Essay About Steven Spielberg Imdb

One of the most influential personalities in the history of cinema, Steven Spielberg is Hollywood's best known director and one of the wealthiest filmmakers in the world. He has an extraordinary number of commercially successful and critically acclaimed credits to his name, either as a director, producer or writer since launching the summer blockbuster with Jaws (1975), and he has done more to define popular film-making since the mid-1970s than anyone else.

Steven Allan Spielberg was born in 1946 in Cincinnati, Ohio, to Leah Frances (Posner), a concert pianist and restaurateur, and Arnold Spielberg, an electrical engineer who worked in computer development. His parents were both born to Russian Jewish immigrant families. Steven spent his younger years in Haddon Township, New Jersey, Phoenix, Arizona, and later Saratoga, California. He went to California State University Long Beach, but dropped out to pursue his entertainment career. He gained notoriety as an uncredited assistant editor on the classic western Wagon Train (1957). Among his early directing efforts were Battle Squad (1961), which combined World War II footage with footage of an airplane on the ground that he makes you believe is moving. He also directed Escape to Nowhere (1961), which featured children as World War Two soldiers, including his sister Anne Spielberg, and The Last Gun (1959), a western. All of these were short films. The next couple of years, Spielberg directed a couple of movies that would portend his future career in movies. In 1964, he directed Firelight (1964), a movie about aliens invading a small town. In 1967, he directed Slipstream (1967), which was unfinished. However, in 1968, he directed Amblin' (1968), which featured the desert prominently, and not the first of his movies in which the desert would feature so prominently. Amblin' also became the name of his production company, which turned out such classics as E.T. the Extra-Terrestrial (1982). Spielberg had a unique and classic early directing project, Duel (1971), with Dennis Weaver. In the early 1970s, Spielberg was working on TV, directing among others such series as Rod Serling's Night Gallery (1969), Marcus Welby, M.D. (1969) and Columbo: Murder by the Book (1971). All of his work in television and short films, as well as his directing projects, were just a hint of the wellspring of talent that would dazzle audiences all over the world.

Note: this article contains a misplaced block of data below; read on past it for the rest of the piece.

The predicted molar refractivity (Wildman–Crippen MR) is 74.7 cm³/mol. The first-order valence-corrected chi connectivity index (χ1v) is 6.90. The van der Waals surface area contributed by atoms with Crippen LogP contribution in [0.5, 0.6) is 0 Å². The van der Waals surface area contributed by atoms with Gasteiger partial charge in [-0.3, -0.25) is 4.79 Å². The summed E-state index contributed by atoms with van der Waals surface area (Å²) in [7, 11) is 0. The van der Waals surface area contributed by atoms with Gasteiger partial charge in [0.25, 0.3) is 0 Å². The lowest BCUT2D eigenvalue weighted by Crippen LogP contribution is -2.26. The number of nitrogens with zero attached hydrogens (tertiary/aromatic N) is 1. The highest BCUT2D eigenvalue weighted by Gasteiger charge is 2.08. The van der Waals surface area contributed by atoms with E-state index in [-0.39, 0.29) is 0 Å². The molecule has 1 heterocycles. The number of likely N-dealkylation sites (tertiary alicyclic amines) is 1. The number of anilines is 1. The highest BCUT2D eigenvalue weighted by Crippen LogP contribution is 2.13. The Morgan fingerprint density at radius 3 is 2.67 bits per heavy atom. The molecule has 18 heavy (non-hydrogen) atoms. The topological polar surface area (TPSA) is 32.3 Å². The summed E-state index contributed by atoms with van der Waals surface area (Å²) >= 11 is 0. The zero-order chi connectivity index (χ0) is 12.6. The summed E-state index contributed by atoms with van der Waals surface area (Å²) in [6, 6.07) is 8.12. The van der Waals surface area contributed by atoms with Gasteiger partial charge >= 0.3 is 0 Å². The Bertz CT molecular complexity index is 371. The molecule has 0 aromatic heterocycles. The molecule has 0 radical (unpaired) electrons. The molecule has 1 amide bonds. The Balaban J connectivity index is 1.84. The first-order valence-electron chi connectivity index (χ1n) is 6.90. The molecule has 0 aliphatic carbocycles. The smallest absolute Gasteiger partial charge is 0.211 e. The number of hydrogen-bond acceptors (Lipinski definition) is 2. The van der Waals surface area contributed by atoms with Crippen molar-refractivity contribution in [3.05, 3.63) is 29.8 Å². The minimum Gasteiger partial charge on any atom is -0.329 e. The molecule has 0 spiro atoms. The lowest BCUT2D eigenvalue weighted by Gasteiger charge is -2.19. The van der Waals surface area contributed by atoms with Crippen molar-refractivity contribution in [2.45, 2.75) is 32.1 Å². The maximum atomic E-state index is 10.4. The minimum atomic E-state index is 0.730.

Spielberg's first major directorial effort was The Sugarland Express (1974), with Goldie Hawn, a film that marked him as a rising star. It was his next effort, however, that made him an international superstar among directors: Jaws (1975). This classic shark attack tale started the tradition of the summer blockbuster or, at least, he was credited with starting the tradition. His next film was the classic Close Encounters of the Third Kind (1977), a unique and original UFO story that remains a classic. In 1978, Spielberg produced his first film, the forgettable I Wanna Hold Your Hand (1978), and followed that effort with Used Cars (1980), a critically acclaimed, but mostly forgotten, Kurt Russell\\Jack Warden comedy about devious used-car dealers. Spielberg hit gold yet one more time with Raiders of the Lost Ark (1981), with Harrison Ford taking the part of Indiana Jones. Spielberg produced and directed two films in 1982. The first was Poltergeist (1982), but the highest-grossing movie of all time up to that point was the alien story E.T. the Extra-Terrestrial (1982). Spielberg also helped pioneer the practice of product placement. The concept, while not uncommon, was still relatively low-key when Spielberg raised the practice to almost an art form with his famous (or infamous) placement of Reese's Pieces in "E.T." Spielberg was also one of the pioneers of the big-grossing special-effects movies, like "E.T." and "Close Encounters", where a very strong emphasis on special effects was placed for the first time on such a huge scale. In 1984, Spielberg followed up "Raiders" with Indiana Jones and the Temple of Doom (1984), which was a commercial success but did not receive the critical acclaim of its predecessor. As a producer, Spielberg took on many projects in the 1980s, such as The Goonies (1985), and was the brains behind the little monsters in Gremlins (1984). He also produced the cartoon An American Tail (1986), a quaint little animated classic. His biggest effort as producer in 1985, however, was the blockbuster Back to the Future (1985), which made Michael J. Fox an instant superstar. As director, Spielberg took on the book The Color Purple (1985), with Whoopi Goldberg and Oprah Winfrey, with great success. In the latter half of the 1980s, he also directed Empire of the Sun (1987), a mixed success for the occasionally erratic Spielberg. Success would not escape him for long, though.